Brownback and Jenkins commemorate desegregation and dedicate new exhibit
Brown v. Board of Education National Historic Site News Release
Release date: Immediate
Contact(s): Dave Smith
Phone number: (785) 354-4273
Governor Brownback and Congresswoman Jenkins Commemorate
60 Years of Desegregation and Dedicate New Kindergarten Exhibit
Topeka, KS – Governor Sam Brownback and Congresswoman Lynn Jenkins will commemorate 60 years of desegregation in public education and dedicate the park’s newly refurbished kindergarten classroom, Friday, May 16, at 11 a.m. at Brown v. Board of Education National Historic Site. The event is free and open to the public.
The event will highlight the important role Topeka played in the fight to desegregate schools leading up to the 1954 Brown v. Topeka Board of Education decision and will be held on the steps of the historic Monroe school.
Joyce Scott Grigsby, local NAACP chapter president, will share her experience of growing up in Kansas when Jim Crow legislation was the law of the land. Joining her will be Lena Martinez and Morgan Michner, area high school students from the park’s Youth Advisory Council discussing their experience growing up in a post-Brown world. The Williams Magnet School Kindergarten Choir will be on hand as well to honor the event with a song.
The event will mark the public dedication of the park’s new kindergarten classroom. This 1954 modeled exhibit was refurbished by the park to meet the community’s request for a representative classroom from a pre-Brown world. The park historian and staff worked closely with teachers and the state archives to design a room that accurately represented Monroe Elementary’s.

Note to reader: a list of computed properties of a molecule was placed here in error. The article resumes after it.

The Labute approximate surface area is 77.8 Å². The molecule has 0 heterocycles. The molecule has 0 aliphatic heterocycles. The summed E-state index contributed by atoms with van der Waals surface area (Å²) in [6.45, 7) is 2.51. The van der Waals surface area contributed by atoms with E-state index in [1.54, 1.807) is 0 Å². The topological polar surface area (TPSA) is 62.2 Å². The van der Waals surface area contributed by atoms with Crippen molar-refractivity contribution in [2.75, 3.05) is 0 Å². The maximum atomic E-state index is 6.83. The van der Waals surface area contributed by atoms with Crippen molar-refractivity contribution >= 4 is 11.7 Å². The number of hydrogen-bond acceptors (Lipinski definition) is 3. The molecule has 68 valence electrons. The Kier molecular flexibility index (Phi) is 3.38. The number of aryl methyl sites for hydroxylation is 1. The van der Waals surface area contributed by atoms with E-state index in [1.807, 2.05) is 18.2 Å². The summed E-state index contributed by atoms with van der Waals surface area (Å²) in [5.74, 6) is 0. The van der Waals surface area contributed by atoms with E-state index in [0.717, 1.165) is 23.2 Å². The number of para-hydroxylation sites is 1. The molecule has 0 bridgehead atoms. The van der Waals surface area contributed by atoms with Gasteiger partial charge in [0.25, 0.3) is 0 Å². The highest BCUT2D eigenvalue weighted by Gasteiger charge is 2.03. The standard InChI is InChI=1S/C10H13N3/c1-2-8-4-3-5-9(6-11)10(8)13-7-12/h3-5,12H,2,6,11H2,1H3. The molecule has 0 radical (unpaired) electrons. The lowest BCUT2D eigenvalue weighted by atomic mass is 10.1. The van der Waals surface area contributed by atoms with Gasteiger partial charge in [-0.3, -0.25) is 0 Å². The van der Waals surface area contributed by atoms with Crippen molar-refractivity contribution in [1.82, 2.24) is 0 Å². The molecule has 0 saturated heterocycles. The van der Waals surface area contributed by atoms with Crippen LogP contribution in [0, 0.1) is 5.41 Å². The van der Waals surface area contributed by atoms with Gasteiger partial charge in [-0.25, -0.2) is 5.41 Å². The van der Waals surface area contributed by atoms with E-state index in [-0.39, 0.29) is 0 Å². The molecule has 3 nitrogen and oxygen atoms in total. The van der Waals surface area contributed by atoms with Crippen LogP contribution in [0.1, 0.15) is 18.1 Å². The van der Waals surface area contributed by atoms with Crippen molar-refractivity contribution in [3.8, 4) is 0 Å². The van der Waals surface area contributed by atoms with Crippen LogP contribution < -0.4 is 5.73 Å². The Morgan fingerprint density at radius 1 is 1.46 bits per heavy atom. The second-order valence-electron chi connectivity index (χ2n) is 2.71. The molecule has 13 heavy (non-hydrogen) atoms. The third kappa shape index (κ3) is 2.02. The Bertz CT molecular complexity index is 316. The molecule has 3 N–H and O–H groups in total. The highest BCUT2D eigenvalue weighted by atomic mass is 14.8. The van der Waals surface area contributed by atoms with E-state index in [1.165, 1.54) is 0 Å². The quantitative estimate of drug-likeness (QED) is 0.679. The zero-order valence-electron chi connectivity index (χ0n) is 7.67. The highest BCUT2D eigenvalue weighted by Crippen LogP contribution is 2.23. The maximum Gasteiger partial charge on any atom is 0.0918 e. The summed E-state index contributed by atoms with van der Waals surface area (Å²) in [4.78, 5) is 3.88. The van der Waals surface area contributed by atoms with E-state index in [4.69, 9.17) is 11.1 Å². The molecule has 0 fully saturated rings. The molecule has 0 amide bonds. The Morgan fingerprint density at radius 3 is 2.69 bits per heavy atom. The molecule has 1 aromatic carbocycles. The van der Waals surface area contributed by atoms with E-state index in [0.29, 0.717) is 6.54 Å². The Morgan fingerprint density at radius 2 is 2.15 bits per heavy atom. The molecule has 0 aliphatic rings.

“We are thrilled to be able to dedicate this new exhibit on the same day we mark 60 years of desegregation and on the park’s 10th anniversary, ” said Stephanie Kyriazis, Chief of Interpretation, Education, and Cultural Resources. “With the First Lady’s visit to Topeka and so many events commemorating the Brown decision, the public has a great opportunity to reconnect with the site.”
As part of the commemoration, the park will also put into permanent display its newest artifact, the doll used by Dr. Clark in his ground breaking work on race and children. In the 1940’s, Dr. Clark showed how children from segregated communities reacted negatively to black dolls and positively to white ones. This research was used by the Supreme Court in making their decision in the Brown case.
Since it was common for kindergarten classrooms to have garden plots as part of their education, park staff will also use the occasion to open a demonstration garden. Park interns will work with local students this summer to begin planting and tending plants in the garden.
Brown v. Board of Education National Historic Site tells the story of the U.S. Supreme Court decision that ended legal segregation in public schools. The site is located at 1515 SE Monroe Street in Topeka, Kansas, and is open free of charge from 9 a.m. to 5 p.m. daily. The site is open daily except for Thanksgiving, Christmas and New Year’s Day. For more information call 785-354-4273 or visit www.nps.gov/brvb and www.facebook.com/brownvboardnps
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